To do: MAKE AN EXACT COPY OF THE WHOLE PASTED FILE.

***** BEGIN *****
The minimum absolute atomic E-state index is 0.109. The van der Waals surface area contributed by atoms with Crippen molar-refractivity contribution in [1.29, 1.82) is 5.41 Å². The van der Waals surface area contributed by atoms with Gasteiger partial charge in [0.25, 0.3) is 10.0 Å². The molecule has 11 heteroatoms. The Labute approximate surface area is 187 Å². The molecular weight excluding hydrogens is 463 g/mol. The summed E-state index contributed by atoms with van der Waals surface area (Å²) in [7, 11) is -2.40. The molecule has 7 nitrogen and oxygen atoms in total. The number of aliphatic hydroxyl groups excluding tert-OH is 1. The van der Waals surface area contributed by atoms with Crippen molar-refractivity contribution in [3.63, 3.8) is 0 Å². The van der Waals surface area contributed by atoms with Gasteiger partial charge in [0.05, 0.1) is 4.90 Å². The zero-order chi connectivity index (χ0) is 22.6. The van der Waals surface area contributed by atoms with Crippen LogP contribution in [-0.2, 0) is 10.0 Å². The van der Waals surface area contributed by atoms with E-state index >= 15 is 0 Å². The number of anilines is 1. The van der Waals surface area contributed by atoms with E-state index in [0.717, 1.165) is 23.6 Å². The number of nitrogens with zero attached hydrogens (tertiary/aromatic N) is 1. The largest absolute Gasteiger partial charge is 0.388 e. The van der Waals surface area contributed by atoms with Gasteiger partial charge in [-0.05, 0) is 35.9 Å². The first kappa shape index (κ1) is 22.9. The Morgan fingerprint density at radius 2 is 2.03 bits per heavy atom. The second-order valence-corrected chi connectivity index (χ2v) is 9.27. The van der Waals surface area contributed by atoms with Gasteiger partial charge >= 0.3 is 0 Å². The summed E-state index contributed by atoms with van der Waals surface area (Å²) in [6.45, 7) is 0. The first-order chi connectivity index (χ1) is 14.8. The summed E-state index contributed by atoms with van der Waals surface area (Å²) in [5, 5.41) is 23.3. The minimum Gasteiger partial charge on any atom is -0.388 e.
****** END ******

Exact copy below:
The minimum absolute atomic E-state index is 0.109. The van der Waals surface area contributed by atoms with Crippen molar-refractivity contribution in [1.29, 1.82) is 5.41 Å². The van der Waals surface area contributed by atoms with Gasteiger partial charge in [0.25, 0.3) is 10.0 Å². The molecule has 11 heteroatoms. The Labute approximate surface area is 187 Å². The molecular weight excluding hydrogens is 463 g/mol. The summed E-state index contributed by atoms with van der Waals surface area (Å²) in [7, 11) is -2.40. The molecule has 7 nitrogen and oxygen atoms in total. The number of aliphatic hydroxyl groups excluding tert-OH is 1. The van der Waals surface area contributed by atoms with Crippen molar-refractivity contribution in [3.63, 3.8) is 0 Å². The van der Waals surface area contributed by atoms with Gasteiger partial charge in [0.05, 0.1) is 4.90 Å². The zero-order chi connectivity index (χ0) is 22.6. The van der Waals surface area contributed by atoms with Crippen LogP contribution in [-0.2, 0) is 10.0 Å². The van der Waals surface area contributed by atoms with E-state index >= 15 is 0 Å². The number of anilines is 1. The van der Waals surface area contributed by atoms with E-state index in [0.717, 1.165) is 23.6 Å². The number of nitrogens with zero attached hydrogens (tertiary/aromatic N) is 1. The largest absolute Gasteiger partial charge is 0.388 e. The van der Waals surface area contributed by atoms with Gasteiger partial charge in [-0.05, 0) is 35.9 Å². The first kappa shape index (κ1) is 22.9. The Morgan fingerprint density at radius 2 is 2.03 bits per heavy atom. The second-order valence-corrected chi connectivity index (χ2v) is 9.27. The van der Waals surface area contributed by atoms with Gasteiger partial charge >= 0.3 is 0 Å². The summed E-state index contributed by atoms with van der Waals surface area (Å²) in [6.45, 7) is 0. The first-order chi connectivity index (χ1) is 14.8. The summed E-state index contributed by atoms with van der Waals surface area (Å²) in [5, 5.41) is 23.3. The minimum Gasteiger partial charge on any atom is -0.388 e.